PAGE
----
TOM: Yeah, Deborah. I know what you’re talking about. And what happens is – that is the area of the sink with a composite sink, which is I’m pretty sure what you’re referring to, where it really wears. The finish on the sink wears and then over the years, you get just sort of the dirt and the grime that embeds itself into that space. Sometimes you get a reaction between the metal drain that’s there and the sink itself.
It’s funny you mention sanding. I think if you’ve done all this sort of over-the-counter product attempts – I would try CLR maybe, just to make sure you’ve checked that off the list. That’s the Calcium Lime Rust Remover. But I would try that. I would also try an oxygenated bleach.
But if those two things don’t work, you could consider disconnecting the drain, basically pulling that all out and then seeing if you could abrade some of that dark area away with some steel wool. I don’t think sandpaper will work but it would allow you to have a better shot at it. And then when you put it back together, make sure you use a new drain connection from the top side, because you will stop getting any additional deterioration. And you might even consider one that has a slightly wider – like it has a slightly wider lip on that metal drain. That would actually cover the old black, which is probably forming between the drain itself and the sink.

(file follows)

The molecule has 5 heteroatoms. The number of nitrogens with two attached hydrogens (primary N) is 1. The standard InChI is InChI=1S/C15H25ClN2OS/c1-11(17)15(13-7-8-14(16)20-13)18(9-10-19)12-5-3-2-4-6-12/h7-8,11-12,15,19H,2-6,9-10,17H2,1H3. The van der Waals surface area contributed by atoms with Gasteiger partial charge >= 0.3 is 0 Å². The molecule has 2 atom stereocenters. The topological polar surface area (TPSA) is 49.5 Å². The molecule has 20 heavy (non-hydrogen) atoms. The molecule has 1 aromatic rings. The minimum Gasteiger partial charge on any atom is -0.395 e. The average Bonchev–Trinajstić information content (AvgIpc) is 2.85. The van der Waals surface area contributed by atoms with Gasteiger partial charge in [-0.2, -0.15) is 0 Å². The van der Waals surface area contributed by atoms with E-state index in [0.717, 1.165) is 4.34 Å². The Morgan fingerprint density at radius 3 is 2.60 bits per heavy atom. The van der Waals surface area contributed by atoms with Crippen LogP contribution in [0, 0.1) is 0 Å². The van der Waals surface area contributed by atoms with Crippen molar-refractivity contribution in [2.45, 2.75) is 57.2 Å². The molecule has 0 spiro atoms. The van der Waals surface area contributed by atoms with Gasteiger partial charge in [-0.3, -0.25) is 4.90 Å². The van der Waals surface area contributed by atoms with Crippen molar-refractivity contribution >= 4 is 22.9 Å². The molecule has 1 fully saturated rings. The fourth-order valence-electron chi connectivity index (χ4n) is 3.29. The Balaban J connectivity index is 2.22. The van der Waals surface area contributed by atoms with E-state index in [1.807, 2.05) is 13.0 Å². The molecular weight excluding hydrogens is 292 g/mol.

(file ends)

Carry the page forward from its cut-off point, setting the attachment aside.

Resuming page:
So, there’s a couple of ideas for you. Hopefully one of those will straighten this problem out without you having to replace the entire thing.
LESLIE: Mike in Arizona is on the line.
You’ve got a question about siding. What’s going on?
MIKE: My house currently has western redcedar as siding but it’s 20 years old and really in bad shape. And I’m wondering, because of my local place, if I can go with a pine tongue-and-groove siding versus a western redcedar tongue-and-groove siding if it would be appropriate for this area.
TOM: So, Mike, you want to replace the western redcedar with pine but you’re going to basically have the same situation. The fact that you’re replacing wood with wood, that pine in 20 years is going to look just as bad, if not worse. Because, by the way, pine is not as insect-resistant and not as decay-resistant as cedar is. So if you really want wood siding and the existing wood siding is just deteriorated, I would simply replace it with more western redcedar.